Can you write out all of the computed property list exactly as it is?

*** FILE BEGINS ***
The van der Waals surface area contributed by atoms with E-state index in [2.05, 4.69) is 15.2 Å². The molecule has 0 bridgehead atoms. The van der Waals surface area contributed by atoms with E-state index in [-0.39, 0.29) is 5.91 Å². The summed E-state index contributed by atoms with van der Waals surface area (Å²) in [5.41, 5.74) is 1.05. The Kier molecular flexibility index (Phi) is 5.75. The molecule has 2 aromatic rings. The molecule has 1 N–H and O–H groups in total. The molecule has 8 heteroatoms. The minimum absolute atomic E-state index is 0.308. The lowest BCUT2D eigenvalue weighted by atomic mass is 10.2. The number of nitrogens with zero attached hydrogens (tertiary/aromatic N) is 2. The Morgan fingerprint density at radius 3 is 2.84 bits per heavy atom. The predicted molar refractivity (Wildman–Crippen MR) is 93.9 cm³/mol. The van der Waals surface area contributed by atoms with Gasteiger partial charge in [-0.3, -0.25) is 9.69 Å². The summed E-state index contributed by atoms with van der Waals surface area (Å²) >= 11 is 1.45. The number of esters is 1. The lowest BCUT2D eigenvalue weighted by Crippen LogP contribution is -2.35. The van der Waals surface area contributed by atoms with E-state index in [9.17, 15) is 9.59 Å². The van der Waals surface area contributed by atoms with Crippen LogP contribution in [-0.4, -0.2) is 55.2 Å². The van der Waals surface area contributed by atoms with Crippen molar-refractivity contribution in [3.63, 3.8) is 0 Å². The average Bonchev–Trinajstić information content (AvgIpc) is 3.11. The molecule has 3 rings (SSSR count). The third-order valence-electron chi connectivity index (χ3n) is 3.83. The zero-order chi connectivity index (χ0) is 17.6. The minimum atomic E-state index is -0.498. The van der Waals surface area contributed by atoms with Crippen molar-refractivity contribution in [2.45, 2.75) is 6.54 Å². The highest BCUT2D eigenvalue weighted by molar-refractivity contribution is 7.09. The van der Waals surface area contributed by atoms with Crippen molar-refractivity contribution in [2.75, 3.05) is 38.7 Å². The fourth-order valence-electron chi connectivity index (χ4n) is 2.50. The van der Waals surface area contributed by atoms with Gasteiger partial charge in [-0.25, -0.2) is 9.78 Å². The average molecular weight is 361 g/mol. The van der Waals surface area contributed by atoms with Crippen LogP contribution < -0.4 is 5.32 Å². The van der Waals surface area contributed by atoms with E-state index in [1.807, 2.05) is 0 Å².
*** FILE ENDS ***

The van der Waals surface area contributed by atoms with E-state index in [2.05, 4.69) is 15.2 Å². The molecule has 0 bridgehead atoms. The van der Waals surface area contributed by atoms with E-state index in [-0.39, 0.29) is 5.91 Å². The summed E-state index contributed by atoms with van der Waals surface area (Å²) in [5.41, 5.74) is 1.05. The Kier molecular flexibility index (Phi) is 5.75. The molecule has 2 aromatic rings. The molecule has 1 N–H and O–H groups in total. The molecule has 8 heteroatoms. The minimum absolute atomic E-state index is 0.308. The lowest BCUT2D eigenvalue weighted by atomic mass is 10.2. The number of nitrogens with zero attached hydrogens (tertiary/aromatic N) is 2. The Morgan fingerprint density at radius 3 is 2.84 bits per heavy atom. The predicted molar refractivity (Wildman–Crippen MR) is 93.9 cm³/mol. The van der Waals surface area contributed by atoms with Gasteiger partial charge in [-0.3, -0.25) is 9.69 Å². The summed E-state index contributed by atoms with van der Waals surface area (Å²) >= 11 is 1.45. The number of esters is 1. The lowest BCUT2D eigenvalue weighted by Crippen LogP contribution is -2.35. The van der Waals surface area contributed by atoms with E-state index in [9.17, 15) is 9.59 Å². The van der Waals surface area contributed by atoms with Crippen LogP contribution in [-0.4, -0.2) is 55.2 Å². The van der Waals surface area contributed by atoms with Crippen molar-refractivity contribution in [3.63, 3.8) is 0 Å². The average Bonchev–Trinajstić information content (AvgIpc) is 3.11. The molecule has 3 rings (SSSR count). The third-order valence-electron chi connectivity index (χ3n) is 3.83. The zero-order chi connectivity index (χ0) is 17.6. The minimum atomic E-state index is -0.498. The van der Waals surface area contributed by atoms with Crippen molar-refractivity contribution in [2.45, 2.75) is 6.54 Å². The highest BCUT2D eigenvalue weighted by molar-refractivity contribution is 7.09. The van der Waals surface area contributed by atoms with Crippen molar-refractivity contribution in [2.75, 3.05) is 38.7 Å². The fourth-order valence-electron chi connectivity index (χ4n) is 2.50. The van der Waals surface area contributed by atoms with Gasteiger partial charge in [-0.25, -0.2) is 9.78 Å². The average molecular weight is 361 g/mol. The van der Waals surface area contributed by atoms with Crippen LogP contribution < -0.4 is 5.32 Å². The van der Waals surface area contributed by atoms with E-state index in [1.807, 2.05) is 0 Å².